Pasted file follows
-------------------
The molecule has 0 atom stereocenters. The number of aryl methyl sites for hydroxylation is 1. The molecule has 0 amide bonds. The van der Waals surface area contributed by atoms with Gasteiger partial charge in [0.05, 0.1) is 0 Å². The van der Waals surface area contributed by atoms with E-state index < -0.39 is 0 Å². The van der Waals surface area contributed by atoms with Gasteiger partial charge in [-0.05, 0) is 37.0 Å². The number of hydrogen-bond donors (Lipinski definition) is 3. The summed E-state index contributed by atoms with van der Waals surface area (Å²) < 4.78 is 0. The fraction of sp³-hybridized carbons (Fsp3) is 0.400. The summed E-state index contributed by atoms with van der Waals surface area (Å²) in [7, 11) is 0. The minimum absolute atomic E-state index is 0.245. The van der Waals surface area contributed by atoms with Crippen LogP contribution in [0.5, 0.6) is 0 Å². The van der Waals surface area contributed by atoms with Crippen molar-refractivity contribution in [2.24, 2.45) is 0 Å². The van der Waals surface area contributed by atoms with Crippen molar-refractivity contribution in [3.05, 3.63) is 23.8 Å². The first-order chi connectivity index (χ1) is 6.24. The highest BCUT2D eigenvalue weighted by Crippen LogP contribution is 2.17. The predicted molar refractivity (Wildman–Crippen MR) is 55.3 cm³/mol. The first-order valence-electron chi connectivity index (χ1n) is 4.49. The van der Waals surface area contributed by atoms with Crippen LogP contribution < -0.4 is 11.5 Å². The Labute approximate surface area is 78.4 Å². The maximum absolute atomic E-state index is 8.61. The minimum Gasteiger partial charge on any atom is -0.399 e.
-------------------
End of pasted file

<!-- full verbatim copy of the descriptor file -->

The molecule has 0 atom stereocenters. The number of aryl methyl sites for hydroxylation is 1. The molecule has 0 amide bonds. The van der Waals surface area contributed by atoms with Gasteiger partial charge in [0.05, 0.1) is 0 Å². The van der Waals surface area contributed by atoms with E-state index < -0.39 is 0 Å². The van der Waals surface area contributed by atoms with Gasteiger partial charge in [-0.05, 0) is 37.0 Å². The number of hydrogen-bond donors (Lipinski definition) is 3. The summed E-state index contributed by atoms with van der Waals surface area (Å²) < 4.78 is 0. The fraction of sp³-hybridized carbons (Fsp3) is 0.400. The summed E-state index contributed by atoms with van der Waals surface area (Å²) in [7, 11) is 0. The minimum absolute atomic E-state index is 0.245. The van der Waals surface area contributed by atoms with Crippen LogP contribution in [0.5, 0.6) is 0 Å². The van der Waals surface area contributed by atoms with Crippen molar-refractivity contribution in [2.24, 2.45) is 0 Å². The van der Waals surface area contributed by atoms with Crippen molar-refractivity contribution in [3.05, 3.63) is 23.8 Å². The first-order chi connectivity index (χ1) is 6.24. The highest BCUT2D eigenvalue weighted by Crippen LogP contribution is 2.17. The predicted molar refractivity (Wildman–Crippen MR) is 55.3 cm³/mol. The first-order valence-electron chi connectivity index (χ1n) is 4.49. The van der Waals surface area contributed by atoms with Crippen LogP contribution < -0.4 is 11.5 Å². The Labute approximate surface area is 78.4 Å². The maximum absolute atomic E-state index is 8.61. The minimum Gasteiger partial charge on any atom is -0.399 e.